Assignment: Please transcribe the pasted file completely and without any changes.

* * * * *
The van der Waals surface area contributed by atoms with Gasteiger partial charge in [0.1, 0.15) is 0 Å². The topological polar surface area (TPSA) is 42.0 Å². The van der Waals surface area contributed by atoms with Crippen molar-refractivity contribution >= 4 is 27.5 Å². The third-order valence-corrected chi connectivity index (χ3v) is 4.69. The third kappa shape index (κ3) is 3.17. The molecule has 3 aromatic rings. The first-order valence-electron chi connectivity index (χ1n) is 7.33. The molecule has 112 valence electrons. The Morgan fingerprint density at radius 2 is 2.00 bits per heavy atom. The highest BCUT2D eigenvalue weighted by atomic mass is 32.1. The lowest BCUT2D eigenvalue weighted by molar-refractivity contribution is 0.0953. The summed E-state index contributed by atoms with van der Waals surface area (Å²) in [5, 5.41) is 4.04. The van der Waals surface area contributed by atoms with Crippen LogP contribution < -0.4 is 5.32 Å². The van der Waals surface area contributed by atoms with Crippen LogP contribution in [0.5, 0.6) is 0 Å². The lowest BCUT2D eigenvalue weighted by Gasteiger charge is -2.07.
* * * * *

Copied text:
The van der Waals surface area contributed by atoms with Gasteiger partial charge in [0.1, 0.15) is 0 Å². The topological polar surface area (TPSA) is 42.0 Å². The van der Waals surface area contributed by atoms with Crippen molar-refractivity contribution >= 4 is 27.5 Å². The third-order valence-corrected chi connectivity index (χ3v) is 4.69. The third kappa shape index (κ3) is 3.17. The molecule has 3 aromatic rings. The first-order valence-electron chi connectivity index (χ1n) is 7.33. The molecule has 112 valence electrons. The Morgan fingerprint density at radius 2 is 2.00 bits per heavy atom. The highest BCUT2D eigenvalue weighted by atomic mass is 32.1. The lowest BCUT2D eigenvalue weighted by molar-refractivity contribution is 0.0953. The summed E-state index contributed by atoms with van der Waals surface area (Å²) in [5, 5.41) is 4.04. The van der Waals surface area contributed by atoms with Crippen LogP contribution < -0.4 is 5.32 Å². The van der Waals surface area contributed by atoms with Crippen LogP contribution in [0.5, 0.6) is 0 Å². The lowest BCUT2D eigenvalue weighted by Gasteiger charge is -2.07.